Key Takeaways

  • New Zealand has been isolated by the separation of continents through tectonic plate action. Shifting plates continue to create earthquakes and volcanic activity in the region.
  • New Zealand has high mountains, with the Southern Alps along the western coast of the South Island and highlands along the eastern side of the North Island. Adequate rainfall and good soils provide for excellent agricultural production, which has been the traditional economic activity.
  • The Maori were established in New Zealand before the British colonized it. Various agreements were made to work out common arrangements, with varying degrees of success. The Maori continue to be a minority population and have not acculturated into the mainstream society of the country.
  • New Zealand has historically relied on agricultural exports for national income. Shifting global markets and changes in government policies and structures have highly affected the economy of New Zealand. The country continues to work its way through the transition to a more global economy.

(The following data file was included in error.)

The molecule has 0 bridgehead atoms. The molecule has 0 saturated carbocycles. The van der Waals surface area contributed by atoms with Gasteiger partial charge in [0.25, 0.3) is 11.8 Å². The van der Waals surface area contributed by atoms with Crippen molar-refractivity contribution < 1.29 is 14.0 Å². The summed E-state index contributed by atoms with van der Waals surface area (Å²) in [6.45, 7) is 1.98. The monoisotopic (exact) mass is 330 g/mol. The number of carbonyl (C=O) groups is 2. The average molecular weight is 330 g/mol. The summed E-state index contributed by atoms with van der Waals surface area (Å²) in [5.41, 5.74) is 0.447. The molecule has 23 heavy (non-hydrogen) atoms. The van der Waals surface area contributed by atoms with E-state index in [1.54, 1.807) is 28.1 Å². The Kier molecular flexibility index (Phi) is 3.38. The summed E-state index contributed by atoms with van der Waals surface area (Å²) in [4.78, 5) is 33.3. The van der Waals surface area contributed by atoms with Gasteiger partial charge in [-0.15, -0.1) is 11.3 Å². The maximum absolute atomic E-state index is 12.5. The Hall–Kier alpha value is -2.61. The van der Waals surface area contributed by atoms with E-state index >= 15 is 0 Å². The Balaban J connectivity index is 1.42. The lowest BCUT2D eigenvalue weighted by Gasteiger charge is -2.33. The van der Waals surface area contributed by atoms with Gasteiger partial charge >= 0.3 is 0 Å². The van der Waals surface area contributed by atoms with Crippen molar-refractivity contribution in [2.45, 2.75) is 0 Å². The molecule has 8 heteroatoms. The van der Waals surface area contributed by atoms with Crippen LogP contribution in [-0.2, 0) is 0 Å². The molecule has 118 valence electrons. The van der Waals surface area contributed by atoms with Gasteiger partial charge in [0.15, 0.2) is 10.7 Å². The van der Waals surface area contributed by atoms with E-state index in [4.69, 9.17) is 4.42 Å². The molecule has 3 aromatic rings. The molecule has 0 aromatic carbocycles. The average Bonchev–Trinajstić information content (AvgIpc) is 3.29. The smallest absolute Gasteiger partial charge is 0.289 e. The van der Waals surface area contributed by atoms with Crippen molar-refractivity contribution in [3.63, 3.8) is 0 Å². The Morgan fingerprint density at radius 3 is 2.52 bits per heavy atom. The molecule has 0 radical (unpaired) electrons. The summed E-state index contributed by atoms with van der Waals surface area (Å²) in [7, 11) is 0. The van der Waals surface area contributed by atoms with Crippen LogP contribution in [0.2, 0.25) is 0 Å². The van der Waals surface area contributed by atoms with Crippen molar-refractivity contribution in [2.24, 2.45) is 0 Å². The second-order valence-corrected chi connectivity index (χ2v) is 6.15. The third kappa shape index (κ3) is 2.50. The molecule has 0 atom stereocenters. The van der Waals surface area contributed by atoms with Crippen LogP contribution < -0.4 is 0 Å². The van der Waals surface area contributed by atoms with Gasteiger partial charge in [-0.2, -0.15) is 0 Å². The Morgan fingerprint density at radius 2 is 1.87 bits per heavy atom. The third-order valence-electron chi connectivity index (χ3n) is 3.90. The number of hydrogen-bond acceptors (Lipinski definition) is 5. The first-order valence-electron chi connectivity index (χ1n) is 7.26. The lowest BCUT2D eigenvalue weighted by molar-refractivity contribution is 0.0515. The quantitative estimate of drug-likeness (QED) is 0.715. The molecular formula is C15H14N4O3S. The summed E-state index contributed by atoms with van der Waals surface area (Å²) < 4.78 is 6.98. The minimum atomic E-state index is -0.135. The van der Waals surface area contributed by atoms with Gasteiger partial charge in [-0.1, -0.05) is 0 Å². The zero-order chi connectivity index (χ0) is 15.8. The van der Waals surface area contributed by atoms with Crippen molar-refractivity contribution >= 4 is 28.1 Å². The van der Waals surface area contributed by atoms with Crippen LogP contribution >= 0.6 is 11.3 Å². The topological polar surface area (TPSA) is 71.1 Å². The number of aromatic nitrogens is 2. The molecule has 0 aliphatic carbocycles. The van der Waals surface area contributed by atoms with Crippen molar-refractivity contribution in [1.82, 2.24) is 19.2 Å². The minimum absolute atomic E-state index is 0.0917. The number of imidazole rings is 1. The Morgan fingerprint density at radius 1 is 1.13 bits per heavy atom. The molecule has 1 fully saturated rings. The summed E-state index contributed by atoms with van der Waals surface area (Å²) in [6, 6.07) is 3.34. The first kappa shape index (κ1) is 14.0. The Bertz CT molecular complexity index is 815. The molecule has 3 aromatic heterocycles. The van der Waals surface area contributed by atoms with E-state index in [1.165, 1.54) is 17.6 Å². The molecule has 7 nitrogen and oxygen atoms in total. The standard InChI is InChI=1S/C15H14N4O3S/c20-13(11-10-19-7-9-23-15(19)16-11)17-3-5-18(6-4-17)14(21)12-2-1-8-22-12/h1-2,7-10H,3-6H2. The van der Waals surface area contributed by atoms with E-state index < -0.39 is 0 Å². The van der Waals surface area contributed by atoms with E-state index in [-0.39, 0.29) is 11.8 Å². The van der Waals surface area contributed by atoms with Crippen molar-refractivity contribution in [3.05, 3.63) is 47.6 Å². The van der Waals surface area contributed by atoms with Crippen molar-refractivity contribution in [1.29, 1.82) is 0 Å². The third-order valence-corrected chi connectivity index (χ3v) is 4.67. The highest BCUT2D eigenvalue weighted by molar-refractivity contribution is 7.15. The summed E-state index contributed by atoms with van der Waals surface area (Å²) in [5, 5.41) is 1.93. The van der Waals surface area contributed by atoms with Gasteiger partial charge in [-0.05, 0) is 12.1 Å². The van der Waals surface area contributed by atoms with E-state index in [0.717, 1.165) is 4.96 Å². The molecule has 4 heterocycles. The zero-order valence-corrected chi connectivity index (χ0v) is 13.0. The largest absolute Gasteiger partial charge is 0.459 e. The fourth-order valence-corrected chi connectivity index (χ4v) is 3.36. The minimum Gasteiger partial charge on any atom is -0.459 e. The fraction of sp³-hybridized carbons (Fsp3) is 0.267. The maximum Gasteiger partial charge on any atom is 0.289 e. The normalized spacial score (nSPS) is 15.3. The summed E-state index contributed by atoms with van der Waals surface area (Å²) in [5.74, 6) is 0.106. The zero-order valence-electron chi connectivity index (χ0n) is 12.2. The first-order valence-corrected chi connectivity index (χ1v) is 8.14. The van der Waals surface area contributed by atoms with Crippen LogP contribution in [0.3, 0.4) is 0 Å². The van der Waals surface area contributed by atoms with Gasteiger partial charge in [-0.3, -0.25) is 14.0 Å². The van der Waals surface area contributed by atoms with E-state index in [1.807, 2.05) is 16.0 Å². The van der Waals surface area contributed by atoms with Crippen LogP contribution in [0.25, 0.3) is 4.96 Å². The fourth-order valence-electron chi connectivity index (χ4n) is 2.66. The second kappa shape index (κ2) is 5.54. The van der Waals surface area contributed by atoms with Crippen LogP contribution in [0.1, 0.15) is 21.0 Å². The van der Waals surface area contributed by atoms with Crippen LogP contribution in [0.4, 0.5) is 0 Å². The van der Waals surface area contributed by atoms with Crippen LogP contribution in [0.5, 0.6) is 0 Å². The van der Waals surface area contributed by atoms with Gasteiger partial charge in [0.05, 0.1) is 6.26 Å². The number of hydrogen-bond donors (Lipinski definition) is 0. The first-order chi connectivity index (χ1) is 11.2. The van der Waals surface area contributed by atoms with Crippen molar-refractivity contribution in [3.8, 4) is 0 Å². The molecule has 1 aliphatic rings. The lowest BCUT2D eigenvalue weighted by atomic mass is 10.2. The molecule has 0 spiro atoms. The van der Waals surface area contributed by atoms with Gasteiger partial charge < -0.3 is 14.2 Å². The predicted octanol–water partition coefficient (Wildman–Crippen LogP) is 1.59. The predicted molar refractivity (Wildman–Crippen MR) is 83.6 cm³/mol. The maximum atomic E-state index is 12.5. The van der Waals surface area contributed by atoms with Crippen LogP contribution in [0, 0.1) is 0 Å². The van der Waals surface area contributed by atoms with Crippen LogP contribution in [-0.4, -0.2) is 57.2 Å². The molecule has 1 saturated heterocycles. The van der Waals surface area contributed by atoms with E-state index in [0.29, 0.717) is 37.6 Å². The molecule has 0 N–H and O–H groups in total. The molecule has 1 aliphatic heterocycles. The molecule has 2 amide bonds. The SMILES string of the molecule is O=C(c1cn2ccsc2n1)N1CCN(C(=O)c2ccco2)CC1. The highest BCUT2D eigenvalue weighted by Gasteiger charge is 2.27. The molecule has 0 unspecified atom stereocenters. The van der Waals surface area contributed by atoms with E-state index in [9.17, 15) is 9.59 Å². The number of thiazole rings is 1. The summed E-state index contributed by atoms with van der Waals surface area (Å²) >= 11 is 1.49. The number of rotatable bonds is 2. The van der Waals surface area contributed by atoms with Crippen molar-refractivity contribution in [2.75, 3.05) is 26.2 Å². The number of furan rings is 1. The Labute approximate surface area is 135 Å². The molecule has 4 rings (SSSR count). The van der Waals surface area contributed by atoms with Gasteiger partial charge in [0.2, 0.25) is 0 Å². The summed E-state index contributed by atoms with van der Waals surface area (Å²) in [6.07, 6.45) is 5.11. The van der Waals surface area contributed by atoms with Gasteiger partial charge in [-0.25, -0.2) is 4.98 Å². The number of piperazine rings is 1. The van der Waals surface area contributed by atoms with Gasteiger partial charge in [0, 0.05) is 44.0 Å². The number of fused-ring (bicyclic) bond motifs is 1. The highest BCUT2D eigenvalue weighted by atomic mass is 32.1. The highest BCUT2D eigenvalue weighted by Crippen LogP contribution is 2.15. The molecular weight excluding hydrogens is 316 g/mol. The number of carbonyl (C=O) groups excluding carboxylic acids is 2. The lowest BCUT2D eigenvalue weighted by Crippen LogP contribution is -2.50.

Discussion and Study Questions

  1. What are the main physical features of the South Island and North Island of New Zealand?
  2. How is the North Island different from the South Island in population and economic activities?
  3. How has physical geography been helpful in the economic development of New Zealand?
  4. Where are the main cities of New Zealand? What are the capital and the largest cities on each island?
  5. Who were the inhabitants of New Zealand before the colonial era? Where did they come from?
  6. What issues do these inhabitants of New Zealand have with the current government?
  7. How are the dynamics with the Maori similar to those with the Aborigines in Australia?
  8. What are the main methods that New Zealand has used to gain national wealth?
  9. How has the economic situation in New Zealand changed over the past few decades?
  10. How is New Zealand different in physical and human geography from Australia?

Geography Exercise

Identify the following key places on a map:

  • Auckland
  • Canterbury Plain
  • Cook Strait
  • Christchurch
  • Mt. Cook
  • Mt. Ruapehu
  • Southern Alps
  • Wellington